Roberta Elias, 202-289-2267 or Rob Perks, 202-289-2420
Statement by John Adams, NRDC President
WASHINGTON (June 9, 2005) -- Today Senators Barbara Boxer (D-Calif.) and Frank Lautenberg (D-N.J.) introduced legislation in Congress aimed at restoring the oceans. The bill comes in response to landmark reports issued within the last two years by the Pew Oceans Commission and the U.S. Commission on Ocean Policy, both illuminating the alarming collapse of the seas.
The National Oceans Protection Act lays out a plan for improving the health, productivity and sustainability of ocean resources and ecosystems. The bill establishes a coordinated, accountable ocean management system designed to protect, maintain and restore the health of the oceans. Among other provisions, the bill also strengthens the role of science in fisheries management, provides increased federal support for coastal habitat restoration and tightens controls on key sources of coastal and ocean pollution.
The following is a statement by John Adams, NRDC's president, who served on the Pew Oceans Commission:
"Scientists have shown that an endangered ocean threatens our food supply, our health, economy and the legacy we leave our children. Now is the time for a sea change in U.S. ocean policy.
"Unfortunately, our current oceans policy is driven by a 'frontier mentality,' a general view that the seas are inexhaustible resources, so vast that human activity can barely make a dent. But the opposite is true, and after decades of human abuse the oceans are now in a state of silent collapse.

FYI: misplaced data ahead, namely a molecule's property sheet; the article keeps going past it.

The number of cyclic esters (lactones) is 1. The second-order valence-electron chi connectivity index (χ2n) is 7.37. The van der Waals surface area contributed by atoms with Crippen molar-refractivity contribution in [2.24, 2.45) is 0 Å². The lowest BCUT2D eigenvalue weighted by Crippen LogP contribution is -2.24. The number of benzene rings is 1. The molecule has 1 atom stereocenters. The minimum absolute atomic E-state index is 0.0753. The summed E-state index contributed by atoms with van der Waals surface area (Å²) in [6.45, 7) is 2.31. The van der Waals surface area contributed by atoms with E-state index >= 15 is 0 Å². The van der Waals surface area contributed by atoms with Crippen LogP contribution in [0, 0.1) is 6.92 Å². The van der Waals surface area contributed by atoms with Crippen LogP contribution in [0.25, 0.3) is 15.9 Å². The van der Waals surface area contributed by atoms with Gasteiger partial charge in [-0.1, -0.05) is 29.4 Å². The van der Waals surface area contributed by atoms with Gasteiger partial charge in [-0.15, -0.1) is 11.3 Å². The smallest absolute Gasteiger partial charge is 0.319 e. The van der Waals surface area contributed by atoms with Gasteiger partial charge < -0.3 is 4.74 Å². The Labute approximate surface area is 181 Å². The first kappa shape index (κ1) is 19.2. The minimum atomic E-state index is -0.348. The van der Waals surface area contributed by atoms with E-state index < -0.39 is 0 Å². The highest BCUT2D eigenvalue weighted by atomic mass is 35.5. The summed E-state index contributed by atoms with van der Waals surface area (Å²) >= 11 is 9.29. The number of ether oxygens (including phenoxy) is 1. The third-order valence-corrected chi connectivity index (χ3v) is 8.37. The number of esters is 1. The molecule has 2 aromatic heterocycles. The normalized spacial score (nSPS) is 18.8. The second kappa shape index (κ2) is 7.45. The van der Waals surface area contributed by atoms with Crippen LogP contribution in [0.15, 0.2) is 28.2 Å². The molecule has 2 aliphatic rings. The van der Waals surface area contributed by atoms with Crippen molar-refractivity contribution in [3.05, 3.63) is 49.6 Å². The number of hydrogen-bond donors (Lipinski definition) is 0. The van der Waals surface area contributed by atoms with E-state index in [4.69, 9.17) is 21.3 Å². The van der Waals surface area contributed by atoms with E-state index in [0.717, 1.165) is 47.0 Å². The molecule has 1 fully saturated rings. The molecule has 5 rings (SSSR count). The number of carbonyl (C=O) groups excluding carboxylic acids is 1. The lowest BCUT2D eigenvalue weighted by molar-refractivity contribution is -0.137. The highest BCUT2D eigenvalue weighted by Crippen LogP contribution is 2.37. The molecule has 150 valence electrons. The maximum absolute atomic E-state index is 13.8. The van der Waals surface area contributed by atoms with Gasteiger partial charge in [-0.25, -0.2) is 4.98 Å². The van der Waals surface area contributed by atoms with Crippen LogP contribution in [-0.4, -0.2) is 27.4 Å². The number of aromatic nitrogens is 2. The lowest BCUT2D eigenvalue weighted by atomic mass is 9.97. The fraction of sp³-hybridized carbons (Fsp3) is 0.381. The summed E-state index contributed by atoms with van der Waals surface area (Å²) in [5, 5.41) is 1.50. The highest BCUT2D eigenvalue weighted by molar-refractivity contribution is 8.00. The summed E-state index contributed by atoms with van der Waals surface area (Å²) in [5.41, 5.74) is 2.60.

"Congress can help turn the tide with federal oceans legislation that brings the management of marine life into the 21st century.
"The National Oceans Protection Act charts a new course in oceans management. The bill is the oceans equivalent of landmark environmental statutes like the Clean Air Act and Clean Water Act.
"At the heart of the bill is an effort to refocus human activity in the oceans -- away from uncoordinated, unsustainable use toward better stewardship, revitalization and recovery.
Coming soon is another bill, to be introduced in the House of Representatives, which will seek to restore the health of ocean ecosystems. The bipartisan Oceans Conservation, Education, and National Strategy for the 21st Century Act (OCEANS- 21) is expected to outline a national policy to protect, maintain and restore marine ecosystem health. The bill, which also would establish a system for interagency and federal-state coordination, will contain provisions to improve our nation's approach to ocean science and education.